When I was a boy, living in a small Northwestern town, that I believe was not out of the mainstream of American culture, I learned that certain things were right and others were wrong. In the spirit of Protestant/capitalism I learned that one valued hard, honest work and education, that bullying was wrong, hitting or kicking people when they were down was wrong, lying was wrong, women wearing pants was wrong (or at least very questionable), speaking publicly about sex was taboo, certainly homosexual sex, married women should stay at home and take care of their families as that was right, violence was permissible only in self-defense, killing was wrong (except during wars), human dignity and fair-play were important, and I suspect most of the same values my peers were learning, some subliminally, some intentionally, and all being transmitted to us extra-genetically. We also learned that we should help the needy if at all possible, and that greed (one of the seven deadly sins) was wrong.

I believe that the ethics (or lack of them) in our version of capitalism, acting over time, have had an insidious influence over at least some relatively large segments of the American population. Many of our citizens have become obsessed with “profits” and the related greed that seems to accompany that obsession. This can be seen in those who in recent years have reinvigorated the spirit of Ayn Rand, and also in slogans such as “Shop until you drop,” and “He who has the most toys wins,” or even the more blatant “Greed is good.” Perhaps more significant of the acceptance of the Capitalist ethic can be seen in those on Wall Street putting signs in their windows boasting of being part of the 1%, or drinking champaigne and mocking the demonstrators. Capitalism is basically cannibalistic, consuming those who cannot adequately compete. This can be seen in modern day Republican culture that wants to write off the poor as useless parasites, refuse them unemployment insurance, minimum wages, health care, food stamps, and claims they are not poor because they have (empty) refrigerators. Everything they do is designed to destroy the poor and the middle class, while at the same time giving more and more to the obscenely wealthy and the corporations already bloated with profits. I find it virtually impossible to believe that one of the Republican candidates recently actually said that those who don’t work, shouldn’t eat! I believe these attitudes are directly attributable to the ideas promoted by those who have seduced us into the misnamed but disastrous “free-market capitalism,” and convinced us that “socialism” is such an evil as to be unthinkable. Many seem to believe that capitalism is not only right, but is the only good economic model, and there is nothing wrong with more and more capital handed to the “haves” while taking more and more from the poor and the middle class. They insist we should have more of it. These were not the values I was taught as a child. I sincerely hope they are not now the values of the majority of American citizens. I cannot help but wonder if all Republicans have come to believe what they are doing is right. I suspect that at least some of them must realize that what they are doing is actually wrong, but do it anyway, either because of greed or because of pressure from the Tea Party and the corporations they represent.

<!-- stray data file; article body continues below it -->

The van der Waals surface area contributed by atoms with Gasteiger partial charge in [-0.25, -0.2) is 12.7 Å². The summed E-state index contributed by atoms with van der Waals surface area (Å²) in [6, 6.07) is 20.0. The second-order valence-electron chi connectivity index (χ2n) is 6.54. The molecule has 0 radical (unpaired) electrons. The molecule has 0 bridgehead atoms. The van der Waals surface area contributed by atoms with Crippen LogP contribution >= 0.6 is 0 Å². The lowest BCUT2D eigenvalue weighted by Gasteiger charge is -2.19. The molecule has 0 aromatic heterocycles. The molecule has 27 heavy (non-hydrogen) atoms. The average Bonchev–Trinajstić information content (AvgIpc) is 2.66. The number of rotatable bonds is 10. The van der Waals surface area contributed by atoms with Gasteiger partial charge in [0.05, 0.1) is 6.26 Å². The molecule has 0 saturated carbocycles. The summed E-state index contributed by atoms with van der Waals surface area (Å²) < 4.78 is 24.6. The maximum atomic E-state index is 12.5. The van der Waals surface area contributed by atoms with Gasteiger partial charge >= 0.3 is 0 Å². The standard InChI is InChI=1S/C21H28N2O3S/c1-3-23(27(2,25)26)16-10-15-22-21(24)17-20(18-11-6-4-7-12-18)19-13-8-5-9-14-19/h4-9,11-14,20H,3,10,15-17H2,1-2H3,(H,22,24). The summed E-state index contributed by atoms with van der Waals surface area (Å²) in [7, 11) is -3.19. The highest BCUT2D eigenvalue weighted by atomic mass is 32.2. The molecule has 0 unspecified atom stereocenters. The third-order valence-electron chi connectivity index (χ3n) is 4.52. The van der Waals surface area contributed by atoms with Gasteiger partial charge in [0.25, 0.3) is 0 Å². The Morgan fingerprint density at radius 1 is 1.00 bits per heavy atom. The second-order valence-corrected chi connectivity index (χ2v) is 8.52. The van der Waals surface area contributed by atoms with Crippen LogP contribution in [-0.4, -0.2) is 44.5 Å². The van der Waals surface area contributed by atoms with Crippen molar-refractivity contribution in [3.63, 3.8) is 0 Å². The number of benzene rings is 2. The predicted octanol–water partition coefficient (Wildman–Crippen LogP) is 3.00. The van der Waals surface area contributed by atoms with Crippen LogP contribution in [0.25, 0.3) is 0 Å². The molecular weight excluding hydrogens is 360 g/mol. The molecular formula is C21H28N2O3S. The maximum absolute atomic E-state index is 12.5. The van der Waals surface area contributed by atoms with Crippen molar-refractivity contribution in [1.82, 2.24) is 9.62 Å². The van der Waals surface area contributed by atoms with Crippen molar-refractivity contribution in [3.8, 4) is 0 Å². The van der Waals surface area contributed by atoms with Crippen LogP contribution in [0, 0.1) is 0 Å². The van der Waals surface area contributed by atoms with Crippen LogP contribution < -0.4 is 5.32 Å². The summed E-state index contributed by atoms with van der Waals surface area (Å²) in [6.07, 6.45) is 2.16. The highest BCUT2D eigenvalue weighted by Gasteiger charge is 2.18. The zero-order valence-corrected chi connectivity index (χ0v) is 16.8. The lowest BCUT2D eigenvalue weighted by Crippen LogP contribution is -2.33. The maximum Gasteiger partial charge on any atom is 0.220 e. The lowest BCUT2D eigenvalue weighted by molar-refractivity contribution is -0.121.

"The ideas of the ruling class are in every epoch the ruling ideas, i.e. the class which is the ruling material force of society, is at the same time its ruling intellectual force. The class which has the means of material production at its disposal, has control at the same time over the means of mental production, so that thereby, generally speaking, the ideas of those who lack the means of mental production are subject to it. The ruling ideas are nothing more than the ideal expression of the dominant material relationships, the dominant material relationships grasped as ideas."

― Karl Marx